Sources and translations

This blog provides our draft translation of Carolingian texts, mostly linked to Hincmar of Rheims or the divorce of Lothar II and Theutberga.

The texts translated are as follows:

Page references are given in square brackets in the translation. All these translations are works in progress and have not been checked for errors or readability. Readers are strongly advised to check the Latin text themselves.

Tuesday, 27 March 2007

Interrogatio I

They [the Lotharingian bishops] say in their first chapter [p.114]:
The wife [Teutberga] of the lord king Lothar was first of all accused [?] of fornication, that her brother had committed a dreadful deed with her in masculine intercourse between her thighs, as ‘men are accustomed to commit sin with men’, and that she had thereof conceived. And that, in order that the disgrace might be hidden, she had drunk a potion and had aborted the progeny. She denied this. For the sake of proof, and in the absence of witnesses, it was decided by the judgment of the lay nobles, by the counsel of the bishops, and by the agreement of the king, that a champion of this women should go to the ordeal of boiling water. After he was found to be uncooked, that woman was restored to the marital bed and to the ordained royal union, from which she had been suspended. Then, after a length of time, the pamphlet which we sent to you [the Booklet of Eight Chapters, see below]was written by some bishops, though we do not know whether about the same act or concerning something done after the beginning of the marital union. And it was widely suggested that because of the secret confession which the booklet mentioned, all you remaining bishops should take the floor, and should definitively remove her from marital union, and, if you should demand more, that she should be compelled to give you a booklet complete with her own signature. This way, just as Ebbo, the former bishop of Reims, was removed both from his seat and his [episcopal] order thanks to a booklet of secret confession, so she, through a booklet of secret confession, should be removed from marital union.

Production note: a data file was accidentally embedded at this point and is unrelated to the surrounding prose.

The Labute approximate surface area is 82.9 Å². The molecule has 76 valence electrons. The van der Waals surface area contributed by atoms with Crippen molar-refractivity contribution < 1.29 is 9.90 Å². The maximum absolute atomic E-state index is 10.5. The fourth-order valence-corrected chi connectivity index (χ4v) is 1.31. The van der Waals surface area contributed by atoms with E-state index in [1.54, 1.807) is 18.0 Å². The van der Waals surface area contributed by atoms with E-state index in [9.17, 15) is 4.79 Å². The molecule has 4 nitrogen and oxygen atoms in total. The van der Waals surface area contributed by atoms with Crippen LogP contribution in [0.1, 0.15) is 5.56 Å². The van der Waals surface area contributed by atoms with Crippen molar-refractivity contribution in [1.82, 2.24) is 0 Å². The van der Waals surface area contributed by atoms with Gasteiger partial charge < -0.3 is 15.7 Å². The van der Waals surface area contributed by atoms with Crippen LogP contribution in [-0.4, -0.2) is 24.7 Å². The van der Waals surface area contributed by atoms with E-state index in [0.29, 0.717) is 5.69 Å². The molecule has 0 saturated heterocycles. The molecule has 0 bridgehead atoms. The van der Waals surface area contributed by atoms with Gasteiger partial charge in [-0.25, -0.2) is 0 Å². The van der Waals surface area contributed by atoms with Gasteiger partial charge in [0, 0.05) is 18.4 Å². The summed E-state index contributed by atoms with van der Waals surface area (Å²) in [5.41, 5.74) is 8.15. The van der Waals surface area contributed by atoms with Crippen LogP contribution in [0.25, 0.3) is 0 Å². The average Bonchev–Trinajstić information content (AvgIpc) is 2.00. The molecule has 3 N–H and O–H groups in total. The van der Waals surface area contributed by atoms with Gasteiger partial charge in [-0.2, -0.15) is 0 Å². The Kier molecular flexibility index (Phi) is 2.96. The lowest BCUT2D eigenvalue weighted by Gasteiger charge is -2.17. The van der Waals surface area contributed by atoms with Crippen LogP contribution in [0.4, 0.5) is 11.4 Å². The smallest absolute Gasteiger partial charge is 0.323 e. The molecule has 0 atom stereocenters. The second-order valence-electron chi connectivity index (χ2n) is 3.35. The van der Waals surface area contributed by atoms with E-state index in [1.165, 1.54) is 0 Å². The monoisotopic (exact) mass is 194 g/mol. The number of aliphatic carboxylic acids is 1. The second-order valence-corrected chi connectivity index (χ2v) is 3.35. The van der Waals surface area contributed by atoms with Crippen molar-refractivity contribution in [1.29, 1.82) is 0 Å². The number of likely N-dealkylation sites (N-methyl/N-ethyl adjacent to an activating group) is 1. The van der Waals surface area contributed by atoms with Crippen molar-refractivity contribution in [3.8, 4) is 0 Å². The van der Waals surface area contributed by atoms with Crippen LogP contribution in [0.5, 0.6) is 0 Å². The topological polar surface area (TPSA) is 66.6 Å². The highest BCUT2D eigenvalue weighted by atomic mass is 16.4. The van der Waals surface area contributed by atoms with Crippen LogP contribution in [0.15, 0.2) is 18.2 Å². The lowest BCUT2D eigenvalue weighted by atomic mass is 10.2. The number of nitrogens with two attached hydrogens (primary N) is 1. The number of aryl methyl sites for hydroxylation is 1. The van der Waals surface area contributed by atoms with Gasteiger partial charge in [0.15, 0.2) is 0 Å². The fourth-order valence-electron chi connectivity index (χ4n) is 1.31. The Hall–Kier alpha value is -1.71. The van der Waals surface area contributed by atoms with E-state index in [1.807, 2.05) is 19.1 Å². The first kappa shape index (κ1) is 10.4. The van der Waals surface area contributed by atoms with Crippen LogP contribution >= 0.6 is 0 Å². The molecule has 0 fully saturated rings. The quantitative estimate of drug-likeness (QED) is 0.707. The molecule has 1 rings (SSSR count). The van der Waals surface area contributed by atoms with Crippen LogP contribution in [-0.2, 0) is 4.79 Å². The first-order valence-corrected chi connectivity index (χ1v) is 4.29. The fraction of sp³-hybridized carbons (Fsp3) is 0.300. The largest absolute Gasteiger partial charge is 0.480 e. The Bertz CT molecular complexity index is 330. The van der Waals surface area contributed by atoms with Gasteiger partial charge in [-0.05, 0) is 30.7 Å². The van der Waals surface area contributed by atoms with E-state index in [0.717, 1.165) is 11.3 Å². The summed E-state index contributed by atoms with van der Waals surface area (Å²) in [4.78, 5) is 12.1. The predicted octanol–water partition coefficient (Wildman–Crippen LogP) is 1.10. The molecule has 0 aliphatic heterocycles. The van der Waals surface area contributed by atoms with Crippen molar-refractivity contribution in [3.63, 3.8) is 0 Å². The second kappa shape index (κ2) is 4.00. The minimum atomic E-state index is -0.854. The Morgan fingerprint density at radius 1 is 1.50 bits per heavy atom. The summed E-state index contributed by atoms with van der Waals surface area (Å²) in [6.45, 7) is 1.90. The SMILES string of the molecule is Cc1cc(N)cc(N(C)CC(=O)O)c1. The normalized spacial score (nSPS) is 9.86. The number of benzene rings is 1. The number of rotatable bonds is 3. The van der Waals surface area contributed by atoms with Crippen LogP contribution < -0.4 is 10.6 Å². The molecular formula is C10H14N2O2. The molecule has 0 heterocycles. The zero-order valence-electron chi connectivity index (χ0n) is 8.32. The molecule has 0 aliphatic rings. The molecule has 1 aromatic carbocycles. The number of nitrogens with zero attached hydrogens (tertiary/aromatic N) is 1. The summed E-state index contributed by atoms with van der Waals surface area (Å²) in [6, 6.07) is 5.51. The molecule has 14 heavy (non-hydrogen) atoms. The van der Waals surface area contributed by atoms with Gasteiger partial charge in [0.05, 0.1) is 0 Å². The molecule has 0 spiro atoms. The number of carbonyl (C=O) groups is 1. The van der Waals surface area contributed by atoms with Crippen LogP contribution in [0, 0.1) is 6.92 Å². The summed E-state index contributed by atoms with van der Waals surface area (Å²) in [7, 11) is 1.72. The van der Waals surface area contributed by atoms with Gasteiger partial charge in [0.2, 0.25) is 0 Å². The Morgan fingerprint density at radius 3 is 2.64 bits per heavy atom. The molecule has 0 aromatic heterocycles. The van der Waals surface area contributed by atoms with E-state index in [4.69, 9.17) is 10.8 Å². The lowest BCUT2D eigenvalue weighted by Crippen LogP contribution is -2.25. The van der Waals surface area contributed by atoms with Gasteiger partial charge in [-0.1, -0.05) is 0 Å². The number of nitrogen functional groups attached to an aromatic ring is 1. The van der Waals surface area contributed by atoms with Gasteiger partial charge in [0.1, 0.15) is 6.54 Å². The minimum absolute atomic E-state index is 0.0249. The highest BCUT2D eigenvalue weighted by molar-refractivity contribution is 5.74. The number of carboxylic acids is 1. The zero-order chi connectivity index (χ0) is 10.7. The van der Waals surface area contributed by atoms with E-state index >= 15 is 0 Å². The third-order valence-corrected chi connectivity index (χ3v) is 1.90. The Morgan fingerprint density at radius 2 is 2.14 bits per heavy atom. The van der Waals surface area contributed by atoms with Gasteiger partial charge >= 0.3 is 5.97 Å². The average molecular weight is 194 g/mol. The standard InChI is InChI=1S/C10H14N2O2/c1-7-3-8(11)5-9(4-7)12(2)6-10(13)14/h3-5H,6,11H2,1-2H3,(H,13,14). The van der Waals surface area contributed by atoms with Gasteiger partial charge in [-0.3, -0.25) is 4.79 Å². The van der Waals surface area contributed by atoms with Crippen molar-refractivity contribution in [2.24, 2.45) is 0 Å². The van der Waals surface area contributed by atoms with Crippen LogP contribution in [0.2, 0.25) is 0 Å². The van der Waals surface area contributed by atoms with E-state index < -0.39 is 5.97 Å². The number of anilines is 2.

Concerning the venerable archbishop of Reims [Hincmar], we were told that he consented to this procedure, and that through bishops, that is Wenilo archbishop of Rouen and Bishop Hildegar, he passed on his verbal agreement. And that through Adventius [bishop of Metz], who had spoken to him at Reims about this, he had sent letters of his agreement to the royal meeting and to the bishops’ meeting, and that he had sent through this same Adventius letters to the apostolic seat [Rome]. Now, we demand that you tell us, in all Truthfulness, which is God, how much of all this should be authoritatively accepted as truth.

Now, the text of the Booklet of Eight Chapters runs like this [p.115]:
Chapter 1. We bishops, who were recently convened to the Palace of Aachen, have arranged to bring to the attention of our brothers and co-bishops what we learned and what we discovered there, so that they, physically hearing and spiritually understanding[?], might discern and work out in unanimous counsel what conclusion and what end they might put to this matter.
Chapter 2. The glorious king Lothar had an informal and secret meeting with us. There, he humbly and in devoted purety set forth his own particular and specific needs, and sought advice and a remdey. We, admiring his good will, were led and bent to compassion by his tears and sighs, by God’s will. To the king as he entreated, begged and pounded [the floor], we gave counsel and medicinal remedy.